• Consider exploring trauma healing through somatic therapy
  • Engage in embodied movement practices such as trauma-informed SHE RECOVERS Dance and Yoga to reclaim and repair your relationship with yourself and your body
  • Join a professionally facilitated and peer supported gathering online like SHE RECOVERS Together or a SHE RECOVERS Sharing Circle in-person
  • Participate in a peer led support group focused on supporting loved ones of sex and love addiction such as S-ANON or COSA
  • Attend a recovery program for those impacted by a loved one’s addiction such as Hazelden Betty Ford’s Family Program 
  • Connect with a recovery coach, mentor or fellow traveler with shared lived and living experience
  • Transform your pain into purpose by contributing to, or volunteering for, organizations committed to bringing justice to survivors of sex trafficking and sexual abuse who have been harmed by the porn industry like the Justice Defense Fund

The stigma and chronic minimizing that surrounds porn addiction prevents me from recovering out-loud so I must remain anonymous. It is my hope that these words may reach even just one person who can feel a sense of understanding and belonging and know they are not alone, because nothing in my life has made me feel more alone and isolated than being the child and, later, a partner of a loved one addicted to porn.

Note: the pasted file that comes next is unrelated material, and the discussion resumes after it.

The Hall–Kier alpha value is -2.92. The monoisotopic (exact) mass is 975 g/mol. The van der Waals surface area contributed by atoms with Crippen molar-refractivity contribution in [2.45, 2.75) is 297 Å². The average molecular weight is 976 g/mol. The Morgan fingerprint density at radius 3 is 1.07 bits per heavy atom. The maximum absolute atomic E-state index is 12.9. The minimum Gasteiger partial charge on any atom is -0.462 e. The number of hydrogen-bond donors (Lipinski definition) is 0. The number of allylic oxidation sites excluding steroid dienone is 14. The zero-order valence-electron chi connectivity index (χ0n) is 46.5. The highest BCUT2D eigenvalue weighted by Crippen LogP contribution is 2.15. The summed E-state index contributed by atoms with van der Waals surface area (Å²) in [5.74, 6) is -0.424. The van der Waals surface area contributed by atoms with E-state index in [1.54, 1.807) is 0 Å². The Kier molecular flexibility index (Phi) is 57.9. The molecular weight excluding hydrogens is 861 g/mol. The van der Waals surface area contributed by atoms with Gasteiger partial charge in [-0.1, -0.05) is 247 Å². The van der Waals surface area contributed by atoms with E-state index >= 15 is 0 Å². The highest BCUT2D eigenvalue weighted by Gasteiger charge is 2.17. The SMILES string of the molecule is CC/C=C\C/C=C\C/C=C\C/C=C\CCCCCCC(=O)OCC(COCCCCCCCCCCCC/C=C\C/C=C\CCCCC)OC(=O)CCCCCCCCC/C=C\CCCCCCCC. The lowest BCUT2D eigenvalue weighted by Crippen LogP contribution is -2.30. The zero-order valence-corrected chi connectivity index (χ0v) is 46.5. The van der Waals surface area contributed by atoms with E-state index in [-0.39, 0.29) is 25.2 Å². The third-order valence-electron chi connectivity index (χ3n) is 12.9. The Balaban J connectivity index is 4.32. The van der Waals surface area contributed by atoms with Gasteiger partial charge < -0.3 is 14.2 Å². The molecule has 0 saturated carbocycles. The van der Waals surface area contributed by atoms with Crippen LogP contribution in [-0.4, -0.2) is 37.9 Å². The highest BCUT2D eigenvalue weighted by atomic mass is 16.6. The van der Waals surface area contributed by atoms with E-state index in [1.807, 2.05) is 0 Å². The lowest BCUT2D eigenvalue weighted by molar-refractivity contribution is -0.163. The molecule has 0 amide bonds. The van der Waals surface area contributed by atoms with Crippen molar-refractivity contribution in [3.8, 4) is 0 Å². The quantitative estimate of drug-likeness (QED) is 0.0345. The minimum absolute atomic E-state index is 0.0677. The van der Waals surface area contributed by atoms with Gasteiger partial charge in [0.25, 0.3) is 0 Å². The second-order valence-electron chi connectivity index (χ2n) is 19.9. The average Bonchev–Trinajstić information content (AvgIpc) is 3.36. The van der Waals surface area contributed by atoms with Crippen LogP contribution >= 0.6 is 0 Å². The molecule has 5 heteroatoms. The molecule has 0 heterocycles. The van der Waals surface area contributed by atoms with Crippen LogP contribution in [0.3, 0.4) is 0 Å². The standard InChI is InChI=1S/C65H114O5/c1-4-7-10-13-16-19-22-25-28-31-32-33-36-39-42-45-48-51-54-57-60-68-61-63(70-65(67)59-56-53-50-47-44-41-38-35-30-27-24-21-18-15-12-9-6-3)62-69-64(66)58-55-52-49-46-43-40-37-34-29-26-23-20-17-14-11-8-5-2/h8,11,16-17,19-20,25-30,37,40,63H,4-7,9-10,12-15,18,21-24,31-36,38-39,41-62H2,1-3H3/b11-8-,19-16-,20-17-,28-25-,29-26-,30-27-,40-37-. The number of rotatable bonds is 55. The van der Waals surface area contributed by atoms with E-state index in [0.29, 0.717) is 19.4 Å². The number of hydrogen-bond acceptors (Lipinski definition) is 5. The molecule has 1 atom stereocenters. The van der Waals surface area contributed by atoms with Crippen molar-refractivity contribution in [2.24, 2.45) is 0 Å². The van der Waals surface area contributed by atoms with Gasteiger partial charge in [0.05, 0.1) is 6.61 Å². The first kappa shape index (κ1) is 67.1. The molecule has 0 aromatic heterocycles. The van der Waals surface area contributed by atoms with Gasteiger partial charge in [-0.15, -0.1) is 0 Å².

*SHE RECOVERS® Foundation is grateful to BetterHelp for providing a $50,000 donation in support of our mission in 2022.

Contributor: Dr. Kristine De Jesus
kristinedejesus.com

Dr. Kristine De Jesus is an activist, educator, writer and higher education professional with over 20 years experience in addressing systemic oppression using the lens of intersectionality. She is the Founder of The Wellness Cooperative, a coaching and consulting firm dedicated to education related to issues of justice, equity, diversity, inclusion and decolonization. 

Taking steps to heal trauma is difficult.

Connecting one-on-one with a therapist may be a great place to start. SHE RECOVERS Partner BetterHelp provides a network of licensed, accredited, and experienced therapists who can help you with a range of issues including substance use, depression, anxiety, relationships, trauma, grief, loss, and more. BetterHelp is providing the SHE RECOVERS Community with a 35% discount on the first month of therapy.